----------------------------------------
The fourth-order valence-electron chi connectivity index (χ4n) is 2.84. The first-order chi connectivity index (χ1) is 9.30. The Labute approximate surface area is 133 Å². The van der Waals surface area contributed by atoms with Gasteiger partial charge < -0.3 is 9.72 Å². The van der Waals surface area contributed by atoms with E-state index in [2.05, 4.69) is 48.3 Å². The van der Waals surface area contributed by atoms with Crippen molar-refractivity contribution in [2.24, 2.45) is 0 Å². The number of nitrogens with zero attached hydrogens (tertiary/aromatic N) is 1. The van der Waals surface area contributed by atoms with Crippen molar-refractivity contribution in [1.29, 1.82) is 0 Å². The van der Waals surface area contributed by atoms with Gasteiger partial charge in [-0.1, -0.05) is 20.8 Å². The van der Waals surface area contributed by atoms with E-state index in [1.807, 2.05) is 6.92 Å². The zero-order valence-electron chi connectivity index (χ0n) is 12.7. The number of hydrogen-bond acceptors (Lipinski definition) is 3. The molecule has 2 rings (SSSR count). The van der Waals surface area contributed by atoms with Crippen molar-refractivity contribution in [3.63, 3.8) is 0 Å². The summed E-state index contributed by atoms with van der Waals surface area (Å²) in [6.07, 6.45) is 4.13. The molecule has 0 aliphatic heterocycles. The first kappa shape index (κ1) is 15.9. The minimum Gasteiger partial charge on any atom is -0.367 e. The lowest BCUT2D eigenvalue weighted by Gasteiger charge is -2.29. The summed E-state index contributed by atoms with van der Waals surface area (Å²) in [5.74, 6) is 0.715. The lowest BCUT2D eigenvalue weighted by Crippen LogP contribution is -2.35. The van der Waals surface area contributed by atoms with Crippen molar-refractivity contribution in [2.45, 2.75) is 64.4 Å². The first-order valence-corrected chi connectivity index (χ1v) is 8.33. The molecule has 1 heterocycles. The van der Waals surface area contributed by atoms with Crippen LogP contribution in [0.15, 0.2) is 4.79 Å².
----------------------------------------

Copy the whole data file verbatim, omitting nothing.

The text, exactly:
The fourth-order valence-electron chi connectivity index (χ4n) is 2.84. The first-order chi connectivity index (χ1) is 9.30. The Labute approximate surface area is 133 Å². The van der Waals surface area contributed by atoms with Gasteiger partial charge < -0.3 is 9.72 Å². The van der Waals surface area contributed by atoms with E-state index in [2.05, 4.69) is 48.3 Å². The van der Waals surface area contributed by atoms with Crippen molar-refractivity contribution in [2.24, 2.45) is 0 Å². The number of nitrogens with zero attached hydrogens (tertiary/aromatic N) is 1. The van der Waals surface area contributed by atoms with Crippen molar-refractivity contribution in [1.29, 1.82) is 0 Å². The van der Waals surface area contributed by atoms with Gasteiger partial charge in [-0.1, -0.05) is 20.8 Å². The van der Waals surface area contributed by atoms with E-state index in [1.807, 2.05) is 6.92 Å². The zero-order valence-electron chi connectivity index (χ0n) is 12.7. The number of hydrogen-bond acceptors (Lipinski definition) is 3. The molecule has 2 rings (SSSR count). The van der Waals surface area contributed by atoms with Crippen molar-refractivity contribution in [3.63, 3.8) is 0 Å². The summed E-state index contributed by atoms with van der Waals surface area (Å²) in [6.07, 6.45) is 4.13. The molecule has 0 aliphatic heterocycles. The first kappa shape index (κ1) is 15.9. The minimum Gasteiger partial charge on any atom is -0.367 e. The lowest BCUT2D eigenvalue weighted by Gasteiger charge is -2.29. The summed E-state index contributed by atoms with van der Waals surface area (Å²) in [5.74, 6) is 0.715. The lowest BCUT2D eigenvalue weighted by Crippen LogP contribution is -2.35. The van der Waals surface area contributed by atoms with Crippen molar-refractivity contribution in [2.45, 2.75) is 64.4 Å². The first-order valence-corrected chi connectivity index (χ1v) is 8.33. The molecule has 1 heterocycles. The van der Waals surface area contributed by atoms with Crippen LogP contribution in [0.15, 0.2) is 4.79 Å².